Breaking the Ideology of Separation Versus Integration: Part 4 – the N.A.A.C.P. Versus W.E.B. Du Bois


The last part was on Marcus Garvey. This section will be a little bit less involved and complicated; however, it marks a very important time in history. It was this contention between Du Bois and the N.A.A.C.P. that started the contention between separation and integration. Prior to this, although we use that categorization in retrospect, it was nonexistent. The contention, or multiple contentions between various elements, were in the main between those who wanted to fight for political and civil right and those who had varying degrees of more and less radical approaches to the issue. There were those who stood opposed in accommodationist approaches like Booker T. Washington. Also, there were those like Monroe Trotter and the black socialists/communists discussed in relation to Garvey, e.g., Hubert Harrison, A. Philip Randolph, Cyril Briggs, etc., who wanted to establish more radical, black-controlled and black-led movements. That was, in addition, to Garvey’s movement that co-opted various elements of those other movements while inserting himself and his ideas on top of it all.

During the aftermath of Garvey, it would be the movements that modeled themselves after Garvey’s approach, such as the Nation of Islam (to be discussed in the next part), that held up the emphasis on the contention from the position of being for separation and in opposition to integration. During this time, however, it was W.E.B. Du Bois who, opposing the N.A.A.C.P.’s position, made an issue over striking a balance between fighting against segregation and maintaining and building a strong black community, regardless of its state of being independent and deprived of access to certain aspects of the white community. During this, he never deviated even sightly away from fighting for complete political and civil rights; nor did he change on being against segregation; he simply asked for an approach that kept in mind the need for black people in their communities to be able to provide the basics of educational programs and economic sustainability.


W.E.B. Du Bois had a contention with the N.A.A.C.P. This contention did not simply take place within the context of the years following Marcus Garvey. As with the financial collapse of 2008, which brought about a change in the minds of a lot of individuals as to the future of the political-economic system within the U.S. and globally, the Great Depression of that time period raised many similar questions. The Great Depression, along with being a great economic collapse of the capitalist system, also took place within the context of white supremacy. A great number of issues discussed in the previous parts, regarding the political disenfranchisement of black Americans, depriving black Americans of civil and political rights, committing acts of terrorist violence against the black community, etc., all remained.

Du Bois, in around 1932, would start an extremely serious campaign, primarily disseminated through his editorship in the N.A.A.C.P.’s The Crisis magazine. He would start by boldly questioning the positions and direction of the N.A.A.C.P. He would go on to outline a comprehensive agenda for strengthening the black community and becoming very critical toward N.A.A.C.P. policy on segregation. His sentiments would reflect what later would pop up in Malcolm X’s calls for Black Nationalism, elements of the Black Panther Party’s agenda, Dr. Claud Anderson’s PowerNomics, as well as what would be incorporated into other movements.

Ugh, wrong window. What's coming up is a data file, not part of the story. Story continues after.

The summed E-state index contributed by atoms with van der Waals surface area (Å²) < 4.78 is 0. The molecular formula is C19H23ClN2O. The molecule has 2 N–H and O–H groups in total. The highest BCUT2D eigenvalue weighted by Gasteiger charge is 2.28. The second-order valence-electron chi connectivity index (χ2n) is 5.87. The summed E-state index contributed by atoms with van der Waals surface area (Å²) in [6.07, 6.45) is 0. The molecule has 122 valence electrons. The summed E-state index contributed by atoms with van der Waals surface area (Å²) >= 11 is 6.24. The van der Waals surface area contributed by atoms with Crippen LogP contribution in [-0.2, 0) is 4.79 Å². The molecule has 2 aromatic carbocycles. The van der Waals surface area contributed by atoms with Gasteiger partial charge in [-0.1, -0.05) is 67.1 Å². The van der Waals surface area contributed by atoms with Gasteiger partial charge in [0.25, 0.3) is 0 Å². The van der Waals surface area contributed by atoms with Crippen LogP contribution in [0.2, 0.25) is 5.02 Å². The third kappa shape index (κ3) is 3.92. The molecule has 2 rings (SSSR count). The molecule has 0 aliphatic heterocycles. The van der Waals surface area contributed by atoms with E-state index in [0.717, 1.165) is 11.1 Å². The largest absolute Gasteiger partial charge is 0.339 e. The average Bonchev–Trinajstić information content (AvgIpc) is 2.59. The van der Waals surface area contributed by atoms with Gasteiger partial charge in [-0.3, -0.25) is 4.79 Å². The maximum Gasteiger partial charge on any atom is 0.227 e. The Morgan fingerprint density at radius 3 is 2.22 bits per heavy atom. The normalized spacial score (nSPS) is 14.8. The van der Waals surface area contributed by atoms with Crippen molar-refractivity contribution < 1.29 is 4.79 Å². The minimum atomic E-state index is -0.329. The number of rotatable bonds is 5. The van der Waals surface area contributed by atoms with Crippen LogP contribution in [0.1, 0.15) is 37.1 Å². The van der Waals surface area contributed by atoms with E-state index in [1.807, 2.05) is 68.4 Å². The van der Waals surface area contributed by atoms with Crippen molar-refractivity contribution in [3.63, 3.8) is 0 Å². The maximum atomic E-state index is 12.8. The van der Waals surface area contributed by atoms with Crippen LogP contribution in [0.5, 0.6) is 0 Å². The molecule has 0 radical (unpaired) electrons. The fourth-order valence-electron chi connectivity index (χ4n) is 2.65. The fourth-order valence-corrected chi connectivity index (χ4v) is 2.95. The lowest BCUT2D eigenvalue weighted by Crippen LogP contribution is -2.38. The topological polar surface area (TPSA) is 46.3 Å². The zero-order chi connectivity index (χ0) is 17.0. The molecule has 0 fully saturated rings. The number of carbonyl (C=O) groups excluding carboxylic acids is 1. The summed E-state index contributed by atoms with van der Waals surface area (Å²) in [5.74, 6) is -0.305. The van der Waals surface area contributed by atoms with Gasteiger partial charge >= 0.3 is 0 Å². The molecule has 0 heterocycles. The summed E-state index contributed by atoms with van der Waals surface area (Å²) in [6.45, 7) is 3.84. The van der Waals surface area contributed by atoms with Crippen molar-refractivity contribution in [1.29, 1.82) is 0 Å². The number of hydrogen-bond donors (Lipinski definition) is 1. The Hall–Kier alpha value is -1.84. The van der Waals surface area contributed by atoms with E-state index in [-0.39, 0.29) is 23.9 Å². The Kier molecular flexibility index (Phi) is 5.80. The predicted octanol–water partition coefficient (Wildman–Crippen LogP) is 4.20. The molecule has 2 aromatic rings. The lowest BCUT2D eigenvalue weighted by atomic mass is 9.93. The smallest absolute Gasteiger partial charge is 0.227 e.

What Is Wrong with the N.A.A.C.P.

On May 18, 1932, Du Bois delivered an address criticizing the N.A.A.C.P. He summarized four, core criticisms:

“1. It has laid itself open to the charge of being a high-brow organization…

2. [It] has got to decentralize the power of the central office and learn that great lesson of democracy, to use the store of experience and knowledge which the masses of people possess.

3. [They] must have a positive program rather than mere negative attempt to avoid segregation and discrimination. We need a program of economic guidance and of united effort for realization of radical and interracial ideals and a program which recognizes the color and race problems of the world as part of our Negro problem here in America.

4. Finally, [they] must get the strength and courage for this readjustment of our objects by attracting and assisting and welcoming Youth to our organization.”

This was followed by a series of articles in The Crisis magazine with Du Bois outlining a radical program for black Americans and ultimately becoming very critical of N.A.A.C.P. policy, specifically toward segregation.

In November 1932, Du Bois was very critical of Hoover’s anti-black and Southern “Lily-White” agenda, as well as his overall handling of the economy during the Depression. He follows, however, more importantly, by outlining twenty-three questions that he obtained while lecturing at Atlanta University the year before. The questions were on economic power, literature, faults in the black community, class distinction in the black community, education, methods of uplift, Russia, political action, and the future.

Although Du Bois would not go on to immediately answer the questions – nor would he attempt to do so question by question in the future – he would pose the questions to the public for feedback and start through 1933 until he left the N.A.A.C.P. to outline a complete agenda, assessment, and program for black Americans to follow. In this, he would also be very critical of numerous aspects of American society and black leadership, including the N.A.A.C.P.

A New Radical Philosophy

In both January and February of 1933, he would include in his postscript to The Crisis a section called Toward A New Radical Philosophy.